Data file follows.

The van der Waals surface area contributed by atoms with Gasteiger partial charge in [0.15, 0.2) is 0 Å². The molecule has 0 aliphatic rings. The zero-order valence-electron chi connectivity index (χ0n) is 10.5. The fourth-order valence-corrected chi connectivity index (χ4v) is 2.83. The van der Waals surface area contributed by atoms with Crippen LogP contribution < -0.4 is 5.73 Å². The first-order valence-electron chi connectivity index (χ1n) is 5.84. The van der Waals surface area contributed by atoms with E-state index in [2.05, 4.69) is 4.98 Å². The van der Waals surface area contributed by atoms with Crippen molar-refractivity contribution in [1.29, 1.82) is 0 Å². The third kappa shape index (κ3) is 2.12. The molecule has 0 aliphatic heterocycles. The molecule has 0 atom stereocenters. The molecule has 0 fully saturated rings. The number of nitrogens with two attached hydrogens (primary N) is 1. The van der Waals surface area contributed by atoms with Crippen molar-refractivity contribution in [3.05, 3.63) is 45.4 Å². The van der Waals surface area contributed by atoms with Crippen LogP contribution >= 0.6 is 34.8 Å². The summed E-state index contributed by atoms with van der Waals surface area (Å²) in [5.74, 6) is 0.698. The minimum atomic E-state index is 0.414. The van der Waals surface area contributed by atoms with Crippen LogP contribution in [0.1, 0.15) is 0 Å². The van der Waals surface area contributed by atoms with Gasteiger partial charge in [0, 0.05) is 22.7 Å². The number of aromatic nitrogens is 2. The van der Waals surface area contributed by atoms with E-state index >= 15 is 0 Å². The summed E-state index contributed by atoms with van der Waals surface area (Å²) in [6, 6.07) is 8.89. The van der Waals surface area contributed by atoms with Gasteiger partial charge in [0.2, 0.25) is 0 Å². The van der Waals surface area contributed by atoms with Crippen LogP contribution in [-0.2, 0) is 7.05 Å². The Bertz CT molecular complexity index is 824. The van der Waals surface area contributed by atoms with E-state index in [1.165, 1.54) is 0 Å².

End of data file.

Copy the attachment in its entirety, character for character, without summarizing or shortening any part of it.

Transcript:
The van der Waals surface area contributed by atoms with Gasteiger partial charge in [0.15, 0.2) is 0 Å². The molecule has 0 aliphatic rings. The zero-order valence-electron chi connectivity index (χ0n) is 10.5. The fourth-order valence-corrected chi connectivity index (χ4v) is 2.83. The van der Waals surface area contributed by atoms with Crippen LogP contribution < -0.4 is 5.73 Å². The first-order valence-electron chi connectivity index (χ1n) is 5.84. The van der Waals surface area contributed by atoms with E-state index in [2.05, 4.69) is 4.98 Å². The van der Waals surface area contributed by atoms with Crippen molar-refractivity contribution in [1.29, 1.82) is 0 Å². The third kappa shape index (κ3) is 2.12. The molecule has 0 aliphatic heterocycles. The molecule has 0 atom stereocenters. The molecule has 0 fully saturated rings. The number of nitrogens with two attached hydrogens (primary N) is 1. The van der Waals surface area contributed by atoms with Crippen molar-refractivity contribution in [3.05, 3.63) is 45.4 Å². The van der Waals surface area contributed by atoms with Crippen LogP contribution >= 0.6 is 34.8 Å². The summed E-state index contributed by atoms with van der Waals surface area (Å²) in [5.74, 6) is 0.698. The minimum atomic E-state index is 0.414. The van der Waals surface area contributed by atoms with Crippen LogP contribution in [0.1, 0.15) is 0 Å². The van der Waals surface area contributed by atoms with Gasteiger partial charge in [0, 0.05) is 22.7 Å². The number of aromatic nitrogens is 2. The van der Waals surface area contributed by atoms with E-state index >= 15 is 0 Å². The summed E-state index contributed by atoms with van der Waals surface area (Å²) in [6, 6.07) is 8.89. The van der Waals surface area contributed by atoms with Gasteiger partial charge in [0.2, 0.25) is 0 Å². The van der Waals surface area contributed by atoms with Crippen LogP contribution in [-0.2, 0) is 7.05 Å². The Bertz CT molecular complexity index is 824. The van der Waals surface area contributed by atoms with E-state index in [1.165, 1.54) is 0 Å².